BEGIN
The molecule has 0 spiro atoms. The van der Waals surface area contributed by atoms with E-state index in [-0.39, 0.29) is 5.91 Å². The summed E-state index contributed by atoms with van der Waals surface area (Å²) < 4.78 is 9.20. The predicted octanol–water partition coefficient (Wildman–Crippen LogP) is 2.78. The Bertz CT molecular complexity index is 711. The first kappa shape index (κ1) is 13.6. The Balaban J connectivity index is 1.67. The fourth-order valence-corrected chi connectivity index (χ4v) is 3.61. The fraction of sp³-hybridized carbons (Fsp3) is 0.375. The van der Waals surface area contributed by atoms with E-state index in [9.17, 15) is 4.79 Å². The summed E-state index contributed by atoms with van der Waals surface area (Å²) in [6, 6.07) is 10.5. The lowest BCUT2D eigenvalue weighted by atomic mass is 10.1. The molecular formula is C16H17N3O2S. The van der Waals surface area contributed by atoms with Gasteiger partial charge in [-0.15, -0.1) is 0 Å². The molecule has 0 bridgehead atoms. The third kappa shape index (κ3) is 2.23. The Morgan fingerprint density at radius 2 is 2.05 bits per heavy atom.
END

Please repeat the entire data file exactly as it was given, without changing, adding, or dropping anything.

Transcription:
The molecule has 0 spiro atoms. The van der Waals surface area contributed by atoms with E-state index in [-0.39, 0.29) is 5.91 Å². The summed E-state index contributed by atoms with van der Waals surface area (Å²) < 4.78 is 9.20. The predicted octanol–water partition coefficient (Wildman–Crippen LogP) is 2.78. The Bertz CT molecular complexity index is 711. The first kappa shape index (κ1) is 13.6. The Balaban J connectivity index is 1.67. The fourth-order valence-corrected chi connectivity index (χ4v) is 3.61. The fraction of sp³-hybridized carbons (Fsp3) is 0.375. The van der Waals surface area contributed by atoms with E-state index in [9.17, 15) is 4.79 Å². The summed E-state index contributed by atoms with van der Waals surface area (Å²) in [6, 6.07) is 10.5. The lowest BCUT2D eigenvalue weighted by atomic mass is 10.1. The molecular formula is C16H17N3O2S. The van der Waals surface area contributed by atoms with Gasteiger partial charge in [-0.15, -0.1) is 0 Å². The molecule has 0 bridgehead atoms. The third kappa shape index (κ3) is 2.23. The Morgan fingerprint density at radius 2 is 2.05 bits per heavy atom.